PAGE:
Referring to FIG. 1, numerals 10 and 10 designate a pair of input terminals. The input voltage signal being proportional to the instantaneous power from the multiplier unit as described above is received across the input terminals 10 and 10. By means of an input circuit 14, this signal is converted a pair of D.C. voltage signals. A positive voltage signal (ep) and (en) whose absolute values are equal and whose polarities are opposite. The input circuit 14 is comprised of an operational amplifier 11 and resistors 12, 13. Inverting switching circuit 15 is a traditional analog switch, resistor 16 connects input circuit 14, to a standard integrator circuit 17 comprising a capacitor 19 in the negative feedback circuit of an operational amplifier 18. An output circuit 20 is composed of an operational amplifier 21 and resistors 22, 23, to form a hysteresis comparator. More specifically, the output circuit 20 produces, as its output, a rectangular wave signal a ((B) in FIG. 2) which is inverted each time the output voltage EO of the integrator 17 reaches a predetermined upper limit threshold voltage value +VR or lower limit threshold voltage value -VR shown at (A) in FIG. 2. The rectangular wave signal a is also used as a signal for driving the inverting switching circuit 15.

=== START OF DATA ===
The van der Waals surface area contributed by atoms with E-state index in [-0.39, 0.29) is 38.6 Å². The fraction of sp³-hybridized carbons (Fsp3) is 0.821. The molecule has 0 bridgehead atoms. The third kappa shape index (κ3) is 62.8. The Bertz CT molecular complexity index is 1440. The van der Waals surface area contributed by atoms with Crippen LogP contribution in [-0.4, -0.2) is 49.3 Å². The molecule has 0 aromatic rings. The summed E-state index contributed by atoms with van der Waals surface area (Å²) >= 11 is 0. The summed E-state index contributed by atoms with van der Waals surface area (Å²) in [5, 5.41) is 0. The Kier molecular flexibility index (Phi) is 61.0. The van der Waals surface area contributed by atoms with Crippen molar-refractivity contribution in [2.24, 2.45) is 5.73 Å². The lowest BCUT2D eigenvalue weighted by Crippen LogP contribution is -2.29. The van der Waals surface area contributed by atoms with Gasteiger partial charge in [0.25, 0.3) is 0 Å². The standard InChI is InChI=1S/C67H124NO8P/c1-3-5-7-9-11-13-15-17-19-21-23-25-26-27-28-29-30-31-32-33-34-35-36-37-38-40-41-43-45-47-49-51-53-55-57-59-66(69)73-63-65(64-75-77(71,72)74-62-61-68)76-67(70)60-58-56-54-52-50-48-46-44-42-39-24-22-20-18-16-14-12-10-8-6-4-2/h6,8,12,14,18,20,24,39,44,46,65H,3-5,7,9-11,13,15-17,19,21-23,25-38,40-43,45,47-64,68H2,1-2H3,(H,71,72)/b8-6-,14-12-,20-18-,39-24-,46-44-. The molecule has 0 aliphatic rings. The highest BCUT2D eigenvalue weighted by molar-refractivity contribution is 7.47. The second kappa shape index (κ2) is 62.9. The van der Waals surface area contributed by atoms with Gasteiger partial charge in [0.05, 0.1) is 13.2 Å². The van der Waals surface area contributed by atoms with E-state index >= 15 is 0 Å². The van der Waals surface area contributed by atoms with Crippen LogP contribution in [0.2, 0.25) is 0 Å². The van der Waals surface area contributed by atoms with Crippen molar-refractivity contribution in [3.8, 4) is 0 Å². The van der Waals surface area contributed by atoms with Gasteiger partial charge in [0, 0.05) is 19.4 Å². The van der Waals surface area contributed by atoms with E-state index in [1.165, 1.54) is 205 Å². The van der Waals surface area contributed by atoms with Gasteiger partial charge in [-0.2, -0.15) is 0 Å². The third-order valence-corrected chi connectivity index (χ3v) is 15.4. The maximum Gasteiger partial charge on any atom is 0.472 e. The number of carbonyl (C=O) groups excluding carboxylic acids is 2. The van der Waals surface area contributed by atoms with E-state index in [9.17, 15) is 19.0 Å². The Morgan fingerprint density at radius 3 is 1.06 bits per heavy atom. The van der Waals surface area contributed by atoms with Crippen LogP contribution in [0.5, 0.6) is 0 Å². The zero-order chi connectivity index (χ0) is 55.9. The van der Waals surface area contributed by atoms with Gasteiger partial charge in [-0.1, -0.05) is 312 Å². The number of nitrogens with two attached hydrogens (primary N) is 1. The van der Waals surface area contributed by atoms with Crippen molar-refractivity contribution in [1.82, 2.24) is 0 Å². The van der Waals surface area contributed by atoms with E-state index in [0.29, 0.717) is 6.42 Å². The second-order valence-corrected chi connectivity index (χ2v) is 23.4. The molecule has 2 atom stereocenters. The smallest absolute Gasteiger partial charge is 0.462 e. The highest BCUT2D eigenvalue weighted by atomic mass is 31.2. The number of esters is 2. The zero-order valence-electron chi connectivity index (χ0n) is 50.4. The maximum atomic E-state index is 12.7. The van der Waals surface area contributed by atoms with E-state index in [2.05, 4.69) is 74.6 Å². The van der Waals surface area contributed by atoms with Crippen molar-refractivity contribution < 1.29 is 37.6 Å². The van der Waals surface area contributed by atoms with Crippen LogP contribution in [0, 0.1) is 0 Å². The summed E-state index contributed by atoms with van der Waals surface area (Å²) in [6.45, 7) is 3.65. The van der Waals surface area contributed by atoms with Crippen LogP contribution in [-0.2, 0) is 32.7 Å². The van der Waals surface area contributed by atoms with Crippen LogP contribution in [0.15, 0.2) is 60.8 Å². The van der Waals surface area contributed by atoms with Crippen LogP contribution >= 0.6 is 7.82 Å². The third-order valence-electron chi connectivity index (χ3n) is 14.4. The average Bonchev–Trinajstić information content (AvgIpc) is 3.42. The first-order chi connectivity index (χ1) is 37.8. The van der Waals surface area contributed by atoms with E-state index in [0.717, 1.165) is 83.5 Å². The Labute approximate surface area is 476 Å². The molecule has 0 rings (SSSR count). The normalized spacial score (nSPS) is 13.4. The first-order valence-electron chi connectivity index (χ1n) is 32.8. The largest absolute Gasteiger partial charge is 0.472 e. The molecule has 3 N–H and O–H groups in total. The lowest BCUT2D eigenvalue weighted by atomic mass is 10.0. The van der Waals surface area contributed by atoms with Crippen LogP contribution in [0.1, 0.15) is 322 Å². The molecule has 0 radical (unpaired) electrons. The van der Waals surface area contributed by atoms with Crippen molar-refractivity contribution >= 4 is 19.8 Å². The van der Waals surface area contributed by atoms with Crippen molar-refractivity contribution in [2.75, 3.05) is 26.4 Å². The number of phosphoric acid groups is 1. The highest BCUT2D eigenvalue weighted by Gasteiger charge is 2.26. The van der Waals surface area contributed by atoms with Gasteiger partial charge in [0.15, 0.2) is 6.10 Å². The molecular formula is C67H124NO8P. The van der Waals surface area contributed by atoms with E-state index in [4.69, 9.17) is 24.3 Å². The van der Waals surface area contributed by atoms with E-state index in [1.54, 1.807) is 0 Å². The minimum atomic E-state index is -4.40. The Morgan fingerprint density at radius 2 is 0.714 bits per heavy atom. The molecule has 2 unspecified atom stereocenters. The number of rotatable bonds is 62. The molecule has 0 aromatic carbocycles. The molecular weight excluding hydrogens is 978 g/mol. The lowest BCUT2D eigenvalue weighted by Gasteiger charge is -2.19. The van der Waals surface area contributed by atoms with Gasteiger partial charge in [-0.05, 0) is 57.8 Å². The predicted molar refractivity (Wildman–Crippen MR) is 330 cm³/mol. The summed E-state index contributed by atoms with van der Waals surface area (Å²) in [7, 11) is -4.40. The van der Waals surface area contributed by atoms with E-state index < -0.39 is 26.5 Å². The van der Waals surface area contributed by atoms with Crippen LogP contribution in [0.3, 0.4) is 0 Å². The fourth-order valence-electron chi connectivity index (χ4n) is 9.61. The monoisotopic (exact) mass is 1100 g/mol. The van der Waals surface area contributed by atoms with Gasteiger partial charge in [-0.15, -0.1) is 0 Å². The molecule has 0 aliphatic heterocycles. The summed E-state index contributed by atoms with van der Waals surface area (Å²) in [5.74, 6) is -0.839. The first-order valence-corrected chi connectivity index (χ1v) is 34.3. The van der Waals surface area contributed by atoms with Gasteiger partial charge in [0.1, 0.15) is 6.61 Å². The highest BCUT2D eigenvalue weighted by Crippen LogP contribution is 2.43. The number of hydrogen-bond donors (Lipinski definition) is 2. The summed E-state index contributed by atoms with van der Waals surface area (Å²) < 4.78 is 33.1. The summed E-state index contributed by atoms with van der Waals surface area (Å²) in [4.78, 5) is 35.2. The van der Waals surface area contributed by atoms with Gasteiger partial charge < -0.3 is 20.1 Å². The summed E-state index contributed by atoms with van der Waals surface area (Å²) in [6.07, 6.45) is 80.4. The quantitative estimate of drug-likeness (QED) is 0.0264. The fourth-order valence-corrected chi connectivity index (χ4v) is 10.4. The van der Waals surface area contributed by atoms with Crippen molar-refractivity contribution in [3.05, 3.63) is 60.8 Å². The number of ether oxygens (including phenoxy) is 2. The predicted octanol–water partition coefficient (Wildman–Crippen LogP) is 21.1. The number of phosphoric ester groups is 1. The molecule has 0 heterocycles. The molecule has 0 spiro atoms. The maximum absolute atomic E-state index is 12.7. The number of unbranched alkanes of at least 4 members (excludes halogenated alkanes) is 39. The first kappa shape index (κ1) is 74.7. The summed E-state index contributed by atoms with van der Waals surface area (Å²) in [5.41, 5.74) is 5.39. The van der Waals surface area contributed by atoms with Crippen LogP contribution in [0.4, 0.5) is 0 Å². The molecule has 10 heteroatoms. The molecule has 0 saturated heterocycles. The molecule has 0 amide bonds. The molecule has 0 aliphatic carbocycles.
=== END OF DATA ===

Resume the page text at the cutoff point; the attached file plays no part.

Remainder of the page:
Next, the operation of the above circuit arrangement will be explained. When the inverting switching circuit 15 is in the operating state illustrated in FIG. 1, the D.C. voltage signal ep is applied to the minus input portion 24 of the integrator 17, and the capacitor 19 is charged. Thus, integration is performed, and the output voltage EO of the integrator 17 lowers as indicated by a rightwardly-descending straight line L2 in (A) of FIG. 2. When the output voltage EO has reached the predetermined lower limit value -VR, the rectangular wave signal a provided from the hysteresis comparator 20 becomes logic level "0" as shown in (B) of FIG. 2. This rectangular wave signal a actuates the inverting switching circuit 15 which is then inverted, and the D.C. voltage signal en is applied to the minus input portion 24 of the integrator 17. Thus, charges in the capacitor 19 are discharged, and the output voltage EO of the integration circuit 17 rises as indicated by a rightwardly-ascending straight line L1 in (A) of FIG. 2. When this output voltage E.sub. O has reached the predetermined upper limit value +VR, the rectangular wave signal a from the hysteresis comparator 20 in FIG. 1 becomes logic level "1" as shown in (B) of FIG. 2. Then, the inverting switching circuit 15 is actuated and inverted again, back into the original state by this rectangular wave signal a.